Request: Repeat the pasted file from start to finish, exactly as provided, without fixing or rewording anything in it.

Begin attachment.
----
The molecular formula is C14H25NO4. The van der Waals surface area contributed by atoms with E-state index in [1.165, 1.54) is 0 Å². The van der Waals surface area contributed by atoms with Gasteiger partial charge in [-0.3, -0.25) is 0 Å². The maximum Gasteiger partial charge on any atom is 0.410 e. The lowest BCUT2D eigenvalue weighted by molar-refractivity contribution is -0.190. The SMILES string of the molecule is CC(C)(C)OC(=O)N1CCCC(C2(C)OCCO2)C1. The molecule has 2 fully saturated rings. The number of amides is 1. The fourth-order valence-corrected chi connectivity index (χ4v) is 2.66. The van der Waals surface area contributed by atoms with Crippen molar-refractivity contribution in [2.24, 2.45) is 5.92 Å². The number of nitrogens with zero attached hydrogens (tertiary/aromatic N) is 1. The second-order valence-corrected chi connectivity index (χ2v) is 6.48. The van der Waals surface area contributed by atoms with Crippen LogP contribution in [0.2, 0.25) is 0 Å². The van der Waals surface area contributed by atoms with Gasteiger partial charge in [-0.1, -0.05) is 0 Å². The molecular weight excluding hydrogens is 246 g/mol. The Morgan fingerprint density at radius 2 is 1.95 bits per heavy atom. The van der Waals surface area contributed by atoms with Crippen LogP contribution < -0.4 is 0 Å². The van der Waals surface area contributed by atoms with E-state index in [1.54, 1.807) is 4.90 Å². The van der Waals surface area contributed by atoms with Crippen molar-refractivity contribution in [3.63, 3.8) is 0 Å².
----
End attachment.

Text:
The molecular formula is C14H25NO4. The van der Waals surface area contributed by atoms with E-state index in [1.165, 1.54) is 0 Å². The van der Waals surface area contributed by atoms with Gasteiger partial charge in [-0.3, -0.25) is 0 Å². The maximum Gasteiger partial charge on any atom is 0.410 e. The lowest BCUT2D eigenvalue weighted by molar-refractivity contribution is -0.190. The SMILES string of the molecule is CC(C)(C)OC(=O)N1CCCC(C2(C)OCCO2)C1. The molecule has 2 fully saturated rings. The number of amides is 1. The fourth-order valence-corrected chi connectivity index (χ4v) is 2.66. The van der Waals surface area contributed by atoms with Crippen molar-refractivity contribution in [2.24, 2.45) is 5.92 Å². The number of nitrogens with zero attached hydrogens (tertiary/aromatic N) is 1. The second-order valence-corrected chi connectivity index (χ2v) is 6.48. The van der Waals surface area contributed by atoms with Crippen LogP contribution in [0.2, 0.25) is 0 Å². The van der Waals surface area contributed by atoms with Gasteiger partial charge in [-0.1, -0.05) is 0 Å². The molecular weight excluding hydrogens is 246 g/mol. The Morgan fingerprint density at radius 2 is 1.95 bits per heavy atom. The van der Waals surface area contributed by atoms with Crippen LogP contribution < -0.4 is 0 Å². The van der Waals surface area contributed by atoms with E-state index in [1.54, 1.807) is 4.90 Å². The van der Waals surface area contributed by atoms with Crippen molar-refractivity contribution in [3.63, 3.8) is 0 Å².